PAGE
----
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The phone rings. You search for the clock... 1:30am?! Who could possibly be calling at such an hour? In the ensuing few minutes, you discover your teen has broken the law and is in jail for the night. Terror grips your soul! You are shocked with horror and disbelief! This stuff happens to other people's kids, not yours. Surely there has been a mistake. They must have the wrong parents, the wrong child, and the wrong number. But it is not the wrong number.

Your teen is incarcerated and you have to be able to think clearly. How should you respond? Who should you call? Should you try to bail them out or let them sit in the jail cell for one night? What should you do?

Here are several principles to use in responding to this situation.

Be Compassionate
No matter how brokenhearted, mad, hurt or angry you might be, it is important you respond with compassion. Even though you don't like what they have done, your young person must know you accept them and still love them.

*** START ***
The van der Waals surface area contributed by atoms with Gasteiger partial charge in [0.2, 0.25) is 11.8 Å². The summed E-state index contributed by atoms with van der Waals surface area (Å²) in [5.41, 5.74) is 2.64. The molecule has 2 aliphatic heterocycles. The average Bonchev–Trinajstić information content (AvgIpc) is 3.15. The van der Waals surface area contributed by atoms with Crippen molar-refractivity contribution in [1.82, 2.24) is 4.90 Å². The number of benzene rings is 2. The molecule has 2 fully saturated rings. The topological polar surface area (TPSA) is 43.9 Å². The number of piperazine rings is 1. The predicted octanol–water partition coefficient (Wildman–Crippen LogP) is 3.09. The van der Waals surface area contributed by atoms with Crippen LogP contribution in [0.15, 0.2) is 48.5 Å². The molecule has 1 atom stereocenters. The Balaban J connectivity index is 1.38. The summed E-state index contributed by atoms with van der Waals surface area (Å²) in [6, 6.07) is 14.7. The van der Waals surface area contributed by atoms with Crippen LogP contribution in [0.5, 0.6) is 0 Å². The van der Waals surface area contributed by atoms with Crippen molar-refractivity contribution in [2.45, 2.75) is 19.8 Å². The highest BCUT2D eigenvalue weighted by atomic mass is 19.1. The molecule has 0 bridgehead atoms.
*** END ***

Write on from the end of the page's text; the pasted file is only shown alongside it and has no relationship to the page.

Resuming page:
Look at the story of the prodigal son in Luke 15:11-32. The son took his inheritance, went away, spent it all on prostitutes and parties, and became a disgrace to his family. Although his father was very wealthy, the son ended up in another country working as a slave and serving pigs. When he realized he had done wrong, he came running back to his father. It's important to note what the father did. Even though he had been deeply hurt and his dreams and goals for his son had been shattered, as soon as he saw his son returning, he ran to him, threw his arms around him, and welcomed him home.

It is important for you to respond with the same kind of attitude. No matter what your child has done, they are sill you son or daughter. Your love and acceptance should be unconditional - just as God's love for us (see John 13:34).

At the same time, you want them to realize the gravity of the situation. Let them know you don't approve of their actions. They have hurt their parents and maybe other family members. But also let them know you love them and are committed to their success.

I heard a story of a well-known pastor whose son had been drifting further and further away from his family and from the Lord. After the son made a huge mistake and landed in jail, the father went to visit him. Having a distant and cold relationship, the son wasn't sure how his father would respond. But the father looked into his son's eyes and said, "How an I help you?"